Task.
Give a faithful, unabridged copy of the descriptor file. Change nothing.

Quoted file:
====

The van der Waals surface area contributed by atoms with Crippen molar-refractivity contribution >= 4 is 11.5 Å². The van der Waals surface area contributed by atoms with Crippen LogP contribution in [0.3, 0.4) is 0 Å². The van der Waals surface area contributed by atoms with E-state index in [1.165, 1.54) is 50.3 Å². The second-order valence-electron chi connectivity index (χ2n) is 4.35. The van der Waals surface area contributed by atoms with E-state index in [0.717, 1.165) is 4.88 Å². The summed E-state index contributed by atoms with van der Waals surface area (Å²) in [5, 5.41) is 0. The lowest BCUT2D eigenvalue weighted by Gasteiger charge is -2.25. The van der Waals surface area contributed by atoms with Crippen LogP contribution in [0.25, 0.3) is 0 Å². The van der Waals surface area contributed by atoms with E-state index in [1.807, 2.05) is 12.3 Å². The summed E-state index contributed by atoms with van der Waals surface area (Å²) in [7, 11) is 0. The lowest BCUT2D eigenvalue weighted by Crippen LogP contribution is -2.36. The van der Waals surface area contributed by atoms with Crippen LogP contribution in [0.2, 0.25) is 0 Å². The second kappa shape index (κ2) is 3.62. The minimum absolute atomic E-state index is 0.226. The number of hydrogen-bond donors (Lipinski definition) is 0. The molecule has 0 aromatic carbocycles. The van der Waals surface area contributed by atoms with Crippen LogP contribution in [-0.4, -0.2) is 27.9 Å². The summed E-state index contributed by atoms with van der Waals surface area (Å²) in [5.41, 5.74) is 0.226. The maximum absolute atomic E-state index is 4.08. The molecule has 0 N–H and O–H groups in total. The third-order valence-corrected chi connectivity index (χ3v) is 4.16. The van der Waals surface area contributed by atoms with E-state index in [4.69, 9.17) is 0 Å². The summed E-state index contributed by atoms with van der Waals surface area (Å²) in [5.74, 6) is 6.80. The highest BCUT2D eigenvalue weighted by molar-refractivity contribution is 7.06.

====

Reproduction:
The van der Waals surface area contributed by atoms with Crippen molar-refractivity contribution >= 4 is 11.5 Å². The van der Waals surface area contributed by atoms with Crippen LogP contribution in [0.3, 0.4) is 0 Å². The van der Waals surface area contributed by atoms with E-state index in [1.165, 1.54) is 50.3 Å². The second-order valence-electron chi connectivity index (χ2n) is 4.35. The van der Waals surface area contributed by atoms with E-state index in [0.717, 1.165) is 4.88 Å². The summed E-state index contributed by atoms with van der Waals surface area (Å²) in [5, 5.41) is 0. The lowest BCUT2D eigenvalue weighted by Gasteiger charge is -2.25. The van der Waals surface area contributed by atoms with Crippen LogP contribution in [0.25, 0.3) is 0 Å². The van der Waals surface area contributed by atoms with E-state index in [1.807, 2.05) is 12.3 Å². The summed E-state index contributed by atoms with van der Waals surface area (Å²) in [7, 11) is 0. The lowest BCUT2D eigenvalue weighted by Crippen LogP contribution is -2.36. The van der Waals surface area contributed by atoms with Crippen LogP contribution in [0.2, 0.25) is 0 Å². The second kappa shape index (κ2) is 3.62. The minimum absolute atomic E-state index is 0.226. The number of hydrogen-bond donors (Lipinski definition) is 0. The molecule has 0 aromatic carbocycles. The van der Waals surface area contributed by atoms with Crippen LogP contribution in [-0.4, -0.2) is 27.9 Å². The summed E-state index contributed by atoms with van der Waals surface area (Å²) in [5.41, 5.74) is 0.226. The maximum absolute atomic E-state index is 4.08. The molecule has 0 N–H and O–H groups in total. The third-order valence-corrected chi connectivity index (χ3v) is 4.16. The van der Waals surface area contributed by atoms with E-state index in [4.69, 9.17) is 0 Å². The summed E-state index contributed by atoms with van der Waals surface area (Å²) in [5.74, 6) is 6.80. The highest BCUT2D eigenvalue weighted by molar-refractivity contribution is 7.06.